Don’t Let Your Internship Turn Into A Black Swan

by Phyllis Katz

With over two years of recession, jobs have been closed for many, particularly new college graduates.  Many of these eager graduates are willing to work for nothing "Just to get the experience."  Employers want to accommodate friends and neighbors and offer a work experience that will be meaningful on a resume.  So a marriage begins, but it will be troubled unless done right. 

            As Fox Searchlight Productions learned earlier this month, as happy as the recent graduates were when working with Natalie Portman on the movie Black Swan, as soon as the movie wrapped, the students realized that they may have been wronged by not having been paid a wage.  Two of the interns brought a class action lawsuit against the production company for minimum wage and overtime compensation. 

            The interns claimed that they were employees not interns.  Where did the production company go wrong (would not any sensible young person crave to be on the set of a major movie)? It was the activities that were given to the graduates while on the set.  One of the graduates worked in accounting, reviewing files, running errands, printing, delivering paperwork and mailing materials.  The other graduate performed office assistant type duties such as making copies, preparing expense reports, preparing coffee, taking lunch orders, and taking out the trash.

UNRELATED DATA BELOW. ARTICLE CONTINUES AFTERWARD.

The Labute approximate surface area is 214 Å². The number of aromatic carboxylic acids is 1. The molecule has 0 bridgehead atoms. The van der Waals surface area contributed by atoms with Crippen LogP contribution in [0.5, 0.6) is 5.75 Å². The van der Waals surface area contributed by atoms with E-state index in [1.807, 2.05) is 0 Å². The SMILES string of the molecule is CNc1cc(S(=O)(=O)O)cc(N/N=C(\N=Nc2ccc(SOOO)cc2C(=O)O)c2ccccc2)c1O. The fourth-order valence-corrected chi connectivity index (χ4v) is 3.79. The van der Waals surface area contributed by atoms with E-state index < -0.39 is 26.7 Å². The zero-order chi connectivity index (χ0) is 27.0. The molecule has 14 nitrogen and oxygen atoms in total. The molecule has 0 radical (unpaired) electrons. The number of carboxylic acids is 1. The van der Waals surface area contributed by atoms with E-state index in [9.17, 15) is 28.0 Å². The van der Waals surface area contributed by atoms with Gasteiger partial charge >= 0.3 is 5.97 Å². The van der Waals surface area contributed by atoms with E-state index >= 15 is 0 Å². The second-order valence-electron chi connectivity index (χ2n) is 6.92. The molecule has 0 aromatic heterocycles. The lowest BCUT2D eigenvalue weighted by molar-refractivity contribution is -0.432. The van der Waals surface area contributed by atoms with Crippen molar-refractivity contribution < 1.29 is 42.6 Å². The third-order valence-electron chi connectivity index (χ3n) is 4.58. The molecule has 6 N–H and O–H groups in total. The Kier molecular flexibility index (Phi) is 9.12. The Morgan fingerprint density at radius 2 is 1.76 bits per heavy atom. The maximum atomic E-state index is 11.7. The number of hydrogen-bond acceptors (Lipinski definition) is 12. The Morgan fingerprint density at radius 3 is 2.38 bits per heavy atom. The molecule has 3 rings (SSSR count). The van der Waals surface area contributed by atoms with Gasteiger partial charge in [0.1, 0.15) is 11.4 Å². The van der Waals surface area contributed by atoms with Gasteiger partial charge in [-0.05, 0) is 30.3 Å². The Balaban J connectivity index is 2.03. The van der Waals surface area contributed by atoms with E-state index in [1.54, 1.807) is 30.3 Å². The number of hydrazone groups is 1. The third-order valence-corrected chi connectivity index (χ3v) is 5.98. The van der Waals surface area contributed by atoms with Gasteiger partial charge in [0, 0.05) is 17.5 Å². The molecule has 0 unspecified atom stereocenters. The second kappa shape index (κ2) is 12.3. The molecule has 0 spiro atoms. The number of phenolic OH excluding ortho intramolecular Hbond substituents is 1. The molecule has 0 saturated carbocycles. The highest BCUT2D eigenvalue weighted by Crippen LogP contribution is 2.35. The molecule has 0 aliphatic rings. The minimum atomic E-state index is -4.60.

The problem with the arrangement is that the duties assigned were clearly given not for a training or educational purpose.  The beneficiary of the work performed was the production company not the workers. 

            The U.S. Department of Labor has developed a list of criteria that must be met for a work experience to be unpaid: DOL Wage & Hour Division Fact Sheet No. 71 (April 21, 2010.)   

  • The internship, even though it includes actual operation of the facilities of the employer, is similar to training which would be given in an educational environment;
  • The internship experience is for the benefit of the intern;
  • The intern does not displace regular employees, but works under close supervision of existing staff;
  • The employer that provides the training derives no immediate advantage from the activities of the intern; and on occasion its operations may actually be impeded;
  • The intern is not necessarily entitled to a job at the conclusion of the internship; and
  • The employer and the intern understand that the intern is not entitled to wages for the time spent in the internship.      

Although each factor is important, the experience must be primarily for training purposes and the beneficiary of the experience must be the intern.  The Black Swan lawsuit brings attention to the issue and every employer should be aware of the potential liability in having interns.  Employees may also file a complaint with the U.S. Department of Labor instead of filing a lawsuit. 

Before you agree to provide an internship opportunity, check with an experienced employment attorney.  The Virginia Workplace Lawyers at Sands Anderson would be pleased to assist you.

Read more labor and employment law articles at Virginia Workplace Law

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